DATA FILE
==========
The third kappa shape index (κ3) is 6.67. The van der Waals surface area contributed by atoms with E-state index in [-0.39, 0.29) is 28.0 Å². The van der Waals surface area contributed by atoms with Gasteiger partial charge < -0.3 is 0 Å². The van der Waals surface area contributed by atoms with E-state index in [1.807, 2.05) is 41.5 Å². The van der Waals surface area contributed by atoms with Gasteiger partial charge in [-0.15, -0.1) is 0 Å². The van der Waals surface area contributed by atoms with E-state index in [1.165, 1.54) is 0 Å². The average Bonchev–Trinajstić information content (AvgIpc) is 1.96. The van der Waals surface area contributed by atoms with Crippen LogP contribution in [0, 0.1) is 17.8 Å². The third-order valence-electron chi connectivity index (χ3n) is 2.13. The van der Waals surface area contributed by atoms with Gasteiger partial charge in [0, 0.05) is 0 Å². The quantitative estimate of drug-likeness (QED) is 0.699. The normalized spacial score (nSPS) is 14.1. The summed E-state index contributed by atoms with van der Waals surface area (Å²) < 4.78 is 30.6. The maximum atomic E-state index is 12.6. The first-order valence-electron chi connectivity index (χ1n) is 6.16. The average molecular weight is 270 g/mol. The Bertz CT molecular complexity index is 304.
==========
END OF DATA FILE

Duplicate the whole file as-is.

The third kappa shape index (κ3) is 6.67. The van der Waals surface area contributed by atoms with E-state index in [-0.39, 0.29) is 28.0 Å². The van der Waals surface area contributed by atoms with Gasteiger partial charge < -0.3 is 0 Å². The van der Waals surface area contributed by atoms with E-state index in [1.807, 2.05) is 41.5 Å². The van der Waals surface area contributed by atoms with Gasteiger partial charge in [-0.15, -0.1) is 0 Å². The van der Waals surface area contributed by atoms with E-state index in [1.165, 1.54) is 0 Å². The average Bonchev–Trinajstić information content (AvgIpc) is 1.96. The van der Waals surface area contributed by atoms with Crippen LogP contribution in [0, 0.1) is 17.8 Å². The third-order valence-electron chi connectivity index (χ3n) is 2.13. The van der Waals surface area contributed by atoms with Gasteiger partial charge in [0, 0.05) is 0 Å². The quantitative estimate of drug-likeness (QED) is 0.699. The normalized spacial score (nSPS) is 14.1. The summed E-state index contributed by atoms with van der Waals surface area (Å²) < 4.78 is 30.6. The maximum atomic E-state index is 12.6. The first-order valence-electron chi connectivity index (χ1n) is 6.16. The average molecular weight is 270 g/mol. The Bertz CT molecular complexity index is 304.